After many months of debate, and two important decisions by the courts (Bloomsbury Wealth Management at the Tax Tribunal and Deutsche Bank at the CJEU), it seems that HMRC and the financial sector have moved a little closer to understanding one another. At least, the position of a financial adviser post-retail distribution review (RDR) is becoming somewhat clearer.

The guidance notes produced by HMRC, and more recently the Personal Finance Society, don’t cover every possible action by an IFA, but the big picture is now clear. HMRC accepts that where an adviser arranges for an investor to buy shares or units in a selection of collective investment schemes, such as unit trusts or open-ended investment companies (OEICs), this constitutes an exempt intermediary service and any advice supplied (e.g. in selecting the funds) is ancillary to that service. Although the adviser’s marketing materials may use terminology such as ‘wealth management’ or ‘investment services’, the day-to-day management of the client’s funds actually takes place within the collective investment schemes and is provided by the fund manager and not (or not normally) by the IFA. This point was at the heart of the Bloomsbury decision.

HMRC has also accepted that the same principle can extend to the ‘ongoing services’ offered by a typical IFA; these may look at first glance like a form of investment management, but in most cases they will consist of periodic reviews of investment performance and market risk, with a view to rebalancing and/or topping up the portfolio. (In the Bloomsburycase the reviews were provided on a quarterly basis.) As long as it is clear from the documentation that this is the extent and the purpose of the ongoing services, they too will be accepted as exempt intermediary services.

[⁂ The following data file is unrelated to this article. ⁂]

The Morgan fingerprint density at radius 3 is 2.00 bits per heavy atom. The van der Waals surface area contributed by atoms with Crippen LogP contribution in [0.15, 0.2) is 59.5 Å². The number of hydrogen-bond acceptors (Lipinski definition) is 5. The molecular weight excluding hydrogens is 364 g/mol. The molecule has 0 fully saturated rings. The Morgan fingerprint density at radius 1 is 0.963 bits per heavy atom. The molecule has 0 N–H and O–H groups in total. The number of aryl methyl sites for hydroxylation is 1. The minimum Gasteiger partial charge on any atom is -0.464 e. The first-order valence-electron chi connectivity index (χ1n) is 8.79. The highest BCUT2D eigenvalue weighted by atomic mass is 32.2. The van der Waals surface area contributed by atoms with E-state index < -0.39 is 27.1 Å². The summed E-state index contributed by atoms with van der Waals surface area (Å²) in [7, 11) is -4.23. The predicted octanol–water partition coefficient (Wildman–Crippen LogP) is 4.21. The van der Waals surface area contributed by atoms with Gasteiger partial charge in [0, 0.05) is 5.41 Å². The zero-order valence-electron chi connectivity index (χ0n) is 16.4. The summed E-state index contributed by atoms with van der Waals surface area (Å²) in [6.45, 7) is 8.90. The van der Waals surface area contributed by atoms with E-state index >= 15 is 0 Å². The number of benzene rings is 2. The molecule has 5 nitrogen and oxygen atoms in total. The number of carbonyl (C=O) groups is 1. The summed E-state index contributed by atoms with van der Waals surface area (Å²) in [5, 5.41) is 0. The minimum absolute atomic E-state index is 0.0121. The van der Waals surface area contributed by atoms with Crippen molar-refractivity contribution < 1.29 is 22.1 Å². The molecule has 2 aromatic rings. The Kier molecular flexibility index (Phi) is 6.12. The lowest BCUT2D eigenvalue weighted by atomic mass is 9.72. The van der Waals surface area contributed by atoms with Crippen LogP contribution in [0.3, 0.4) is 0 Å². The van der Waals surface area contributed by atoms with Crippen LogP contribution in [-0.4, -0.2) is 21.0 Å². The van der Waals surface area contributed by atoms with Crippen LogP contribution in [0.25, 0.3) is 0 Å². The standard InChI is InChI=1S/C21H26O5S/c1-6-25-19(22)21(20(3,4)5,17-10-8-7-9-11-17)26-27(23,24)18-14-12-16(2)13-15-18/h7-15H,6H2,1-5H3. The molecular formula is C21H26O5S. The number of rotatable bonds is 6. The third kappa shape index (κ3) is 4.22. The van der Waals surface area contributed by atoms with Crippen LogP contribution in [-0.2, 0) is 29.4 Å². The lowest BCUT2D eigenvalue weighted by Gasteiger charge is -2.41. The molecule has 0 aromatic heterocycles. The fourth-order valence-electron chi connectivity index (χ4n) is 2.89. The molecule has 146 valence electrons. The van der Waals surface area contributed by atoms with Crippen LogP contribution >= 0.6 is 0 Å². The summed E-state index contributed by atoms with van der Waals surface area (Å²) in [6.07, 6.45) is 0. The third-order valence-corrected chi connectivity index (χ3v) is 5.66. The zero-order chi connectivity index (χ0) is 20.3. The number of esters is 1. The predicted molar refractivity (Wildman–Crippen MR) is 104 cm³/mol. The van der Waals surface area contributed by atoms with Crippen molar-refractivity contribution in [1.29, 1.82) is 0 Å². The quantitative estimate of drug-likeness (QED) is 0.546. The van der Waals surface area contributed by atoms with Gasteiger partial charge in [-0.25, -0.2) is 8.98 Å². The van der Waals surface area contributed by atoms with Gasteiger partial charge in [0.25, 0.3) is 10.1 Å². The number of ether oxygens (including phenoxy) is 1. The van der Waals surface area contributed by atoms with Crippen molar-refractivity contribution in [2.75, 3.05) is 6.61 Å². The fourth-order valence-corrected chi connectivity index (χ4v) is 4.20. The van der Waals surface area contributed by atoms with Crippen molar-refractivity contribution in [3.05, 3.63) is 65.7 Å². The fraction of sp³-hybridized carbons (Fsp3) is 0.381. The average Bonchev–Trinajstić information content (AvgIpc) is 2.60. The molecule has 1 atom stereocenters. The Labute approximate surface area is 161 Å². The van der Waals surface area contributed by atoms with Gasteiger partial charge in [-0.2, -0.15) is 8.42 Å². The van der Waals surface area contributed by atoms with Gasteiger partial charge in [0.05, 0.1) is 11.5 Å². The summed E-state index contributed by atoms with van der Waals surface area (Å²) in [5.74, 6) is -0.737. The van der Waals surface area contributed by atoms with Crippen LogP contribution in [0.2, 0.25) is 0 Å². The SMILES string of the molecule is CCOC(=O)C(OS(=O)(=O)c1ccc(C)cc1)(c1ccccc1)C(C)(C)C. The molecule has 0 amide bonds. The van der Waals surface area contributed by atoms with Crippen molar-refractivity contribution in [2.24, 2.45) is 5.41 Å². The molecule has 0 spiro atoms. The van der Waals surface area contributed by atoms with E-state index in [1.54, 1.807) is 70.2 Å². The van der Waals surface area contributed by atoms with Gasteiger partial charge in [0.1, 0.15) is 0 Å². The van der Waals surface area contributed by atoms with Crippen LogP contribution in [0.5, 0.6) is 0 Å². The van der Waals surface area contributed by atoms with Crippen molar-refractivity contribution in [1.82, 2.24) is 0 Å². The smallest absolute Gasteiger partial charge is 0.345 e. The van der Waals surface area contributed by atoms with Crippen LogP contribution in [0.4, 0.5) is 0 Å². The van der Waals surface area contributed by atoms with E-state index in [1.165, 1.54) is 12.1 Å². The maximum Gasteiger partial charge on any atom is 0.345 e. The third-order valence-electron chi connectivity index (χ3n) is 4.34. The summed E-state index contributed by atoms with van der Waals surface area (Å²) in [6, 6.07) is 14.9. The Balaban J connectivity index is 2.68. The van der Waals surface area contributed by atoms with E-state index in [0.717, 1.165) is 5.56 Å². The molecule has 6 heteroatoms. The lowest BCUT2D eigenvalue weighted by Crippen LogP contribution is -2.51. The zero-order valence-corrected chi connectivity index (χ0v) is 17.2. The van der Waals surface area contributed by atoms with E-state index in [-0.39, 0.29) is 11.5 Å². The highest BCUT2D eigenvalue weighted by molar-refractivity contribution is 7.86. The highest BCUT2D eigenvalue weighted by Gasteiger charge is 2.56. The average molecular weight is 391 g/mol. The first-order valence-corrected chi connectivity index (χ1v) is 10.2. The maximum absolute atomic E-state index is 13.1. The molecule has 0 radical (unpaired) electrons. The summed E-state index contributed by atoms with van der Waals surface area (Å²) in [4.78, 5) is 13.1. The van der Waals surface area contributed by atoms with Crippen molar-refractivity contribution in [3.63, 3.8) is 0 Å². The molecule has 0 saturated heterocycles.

Services of this kind can usually be quite easily distinguished from those of a discretionary investment manager, which the CJEU confirmed in the Deutsche Bank case as being subject to VAT. Discretionary investment management (DIM) is a bespoke, handson service, in which the manager has an obligation to keep the portfolio under more or less constant review and to take action to improve the results. DIM services clearly include the buying and selling of shares, but according to the court the dealing service is ancillary to the investment expertise – even if charged for separately. This aspect of the case has caused some concern in the UK, where separate dealing charges are normally exempted, and HMRC has been consulting with the industry on how the decision should be implemented here. HMRC has confirmed that any changes will take effect from a future date. It is not yet known whether all dealing charges under a DIM agreement will in future be subject to VAT, but it is clear that, going forward, a separate charge will not on its own be sufficient to justify treating the commission as representing a separate service.

It is possible that, as they adapt to RDR, some IFAs will look to enhance their client offering by making it more of a proactive, continuous service, in return for a higher fee. If they do that, then they will not be able to rely on the intermediary exemption (even if the investments are in collectives), because they will have changed the essential characteristics of their service. If they go too far in that direction, the IFAs would be competing directly with discretionary investment managers, which would put them in the taxable arena.